At Amazon, each day you get to learn something new; the ‘Day 1’ philosophy is incredible

At Amazon, Chand regards the biggest challenges to also be the biggest opportunities

At Amazon, Chand regards the biggest challenges to also be the biggest opportunities

TT archives

What exactly are your roles and responsibilities as the head of marketing and export enablement, global selling for Amazon?

I look after export enablement and marketing. As part of marketing, I play a role in bringing new sellers on board at Amazon who can register on our global marketplaces to add to their revenue and growth. Export enablement requires me to identify and solve the challenges that exporters face, which my team and I try to do by innovating or partnering with other companies or governments.

What do you see as the biggest challenges and opportunities in working with one of the largest companies in the world? 

I know it sounds cliched, but sometimes the biggest challenges are also the biggest opportunities at a place like Amazon. One of the great things about being at Amazon is that each day you get to learn something new, in part because of all the great minds that are there in the company. Amazon’s “Day 1” philosophy (where you treat every working day as your first in the job) is incredible.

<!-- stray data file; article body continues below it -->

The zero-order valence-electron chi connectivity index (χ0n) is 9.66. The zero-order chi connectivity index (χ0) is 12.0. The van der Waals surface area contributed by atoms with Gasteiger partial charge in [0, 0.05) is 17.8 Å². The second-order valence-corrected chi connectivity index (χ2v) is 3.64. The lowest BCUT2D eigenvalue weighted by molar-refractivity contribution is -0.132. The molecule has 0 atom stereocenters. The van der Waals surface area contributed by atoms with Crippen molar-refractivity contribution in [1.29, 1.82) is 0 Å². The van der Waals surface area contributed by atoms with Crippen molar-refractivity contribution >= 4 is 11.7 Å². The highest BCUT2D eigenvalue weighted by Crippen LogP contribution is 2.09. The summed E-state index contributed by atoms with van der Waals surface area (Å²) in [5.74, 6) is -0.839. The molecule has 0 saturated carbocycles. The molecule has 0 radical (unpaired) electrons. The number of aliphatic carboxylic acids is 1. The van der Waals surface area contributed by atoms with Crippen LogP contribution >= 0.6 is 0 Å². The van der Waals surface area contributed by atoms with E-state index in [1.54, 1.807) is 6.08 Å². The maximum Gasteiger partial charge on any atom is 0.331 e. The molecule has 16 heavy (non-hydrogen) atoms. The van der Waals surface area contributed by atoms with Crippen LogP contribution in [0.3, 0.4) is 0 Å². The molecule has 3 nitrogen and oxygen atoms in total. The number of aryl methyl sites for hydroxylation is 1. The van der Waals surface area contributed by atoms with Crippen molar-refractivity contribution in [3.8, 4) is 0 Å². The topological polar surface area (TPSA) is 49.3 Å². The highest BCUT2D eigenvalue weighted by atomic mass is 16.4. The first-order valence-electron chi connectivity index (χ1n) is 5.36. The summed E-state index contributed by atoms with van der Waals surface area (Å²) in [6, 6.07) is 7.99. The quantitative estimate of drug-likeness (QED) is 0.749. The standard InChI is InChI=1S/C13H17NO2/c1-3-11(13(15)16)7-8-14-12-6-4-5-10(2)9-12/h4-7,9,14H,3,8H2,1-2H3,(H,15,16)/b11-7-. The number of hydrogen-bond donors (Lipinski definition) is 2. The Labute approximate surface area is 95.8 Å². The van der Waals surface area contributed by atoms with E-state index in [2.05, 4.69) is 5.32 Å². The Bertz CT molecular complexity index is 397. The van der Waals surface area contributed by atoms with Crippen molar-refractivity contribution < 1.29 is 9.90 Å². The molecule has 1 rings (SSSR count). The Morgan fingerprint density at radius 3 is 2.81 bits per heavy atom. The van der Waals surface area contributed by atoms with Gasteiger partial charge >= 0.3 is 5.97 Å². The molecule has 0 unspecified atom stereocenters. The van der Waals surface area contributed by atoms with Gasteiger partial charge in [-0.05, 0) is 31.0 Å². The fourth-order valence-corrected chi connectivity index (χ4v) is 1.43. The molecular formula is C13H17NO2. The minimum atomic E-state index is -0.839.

Collecting high quality data is no joke

Working at places like the World Bank was almost like running mini-enterprises, says Chand

Working at places like the World Bank was almost like running mini-enterprises, says Chand

TT archives

You have worked as an Evaluation Consultant, first at the International Food Policy Research Institute (IFPRI) and then at the World Bank. What were your most significant takeaways in that role? 

I think what really stood out was the sheer scale of the projects. Because of the intensity of the data collection process and everything that it involved, from securing funding to managing logistics, the work almost resembled running mini-enterprises. Collecting high quality data is no joke, and that’s something I learnt to appreciate while working at JPAL and later at IFPRI and the World Bank.